Are you considering taking over elderly parents' finances legally? Find out how and when to start managing your parents' money the right way.

What to Know About Taking Over an Elderly Parent’s Finances Legally

Did you know that about half of the Americans over the age of 55 don’t have a will or life planning documents? If your parents are approaching retirement age and you haven’t had that conversation with them, now is the time. 

If you’re worried your elderly parents don’t have a power of attorney, healthcare directive, or will, you came to the right place. 

Read on to learn everything there is to know about taking over elderly parents finances legally. 


1. Start the Conversation

Before you can help your elderly parents with their finances when they’re elderly, you must have a conversation with them early on.

Although no one wants to plan when their parents won’t be able to make financial decisions on their own, having a casual conversation can get help get everyone planning. 

Ask your parents to start thinking about who they want to handle their finances, healthcare directives, and estate. Having the conversation early will help make the transition smoother for them.

2. What Is the Best Route?

Once you have the conversation and your elderly parents decide they want to designate you to take over their finances legally, it’s time to determine the best route. 

A power of attorney will grant you authority over your loved one’s property and finances. You will only have authority over what is outlined in the document. 

A guardian of property gets appointed by the court to manage the property and finances of a family member who can’t do it independently.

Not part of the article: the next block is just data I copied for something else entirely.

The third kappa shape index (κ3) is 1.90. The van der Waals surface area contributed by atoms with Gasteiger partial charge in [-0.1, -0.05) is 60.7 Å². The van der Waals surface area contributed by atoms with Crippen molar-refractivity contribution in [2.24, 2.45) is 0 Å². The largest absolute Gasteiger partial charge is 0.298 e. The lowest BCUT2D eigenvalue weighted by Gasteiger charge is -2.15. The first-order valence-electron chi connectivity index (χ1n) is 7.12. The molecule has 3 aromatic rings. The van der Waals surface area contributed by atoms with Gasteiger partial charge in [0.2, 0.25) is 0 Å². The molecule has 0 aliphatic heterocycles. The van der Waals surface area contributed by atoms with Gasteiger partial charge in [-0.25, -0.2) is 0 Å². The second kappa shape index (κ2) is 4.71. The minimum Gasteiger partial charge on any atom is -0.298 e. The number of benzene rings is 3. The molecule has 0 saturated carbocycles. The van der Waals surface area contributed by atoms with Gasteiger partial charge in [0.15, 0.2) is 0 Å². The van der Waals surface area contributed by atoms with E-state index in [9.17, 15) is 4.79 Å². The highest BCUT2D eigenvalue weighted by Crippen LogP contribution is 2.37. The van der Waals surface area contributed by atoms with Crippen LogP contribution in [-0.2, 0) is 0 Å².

Your loved one can also designate you as a trustee in a living trust and grant you the ability to handle their finances. 

If your loved one receives federal or state benefits such as Social Security or Veteran Affairs benefits, they can designate you as the payee. 

3. Changes Should Happen Gradually 

Even if you legally take over the finances of your elderly parents, it can be a difficult transition for them. Before you sweep in and start paying all their bills and handling finances, ask them to teach you the ways.

If they teach you how they like to do things, your parents will feel they’re still in control.  

Take the time of finding a caregiver you can trust and feel comfortable with if you won’t be able to do it full-time. Don’t suddenly have a person show up to take care of them, or they could get resentful. 

4. Understand What It Means to Take Over Their Finances

Protecting elderly parents’ assets is more than just signing checks and paying taxes. When you take over your parent’s finances, you have to put aside your wishes and think about what is best for them. 

You will have to keep your finances separate to avoid conflicts of interest and better manage their estate. 

This Is How You Should Be Taking Over Elderly Parents Finances Legally 

Now that you know the basics of taking over elderly parents finances legally, you’re ready to make the preparations. 

Before legally handling their finances, you should start the conversation early, decide on the type of document that will work the best, make changes gradually, and understand the responsibility. 

If you enjoyed this article and would like to learn more tips, check out the rest of our blog. 

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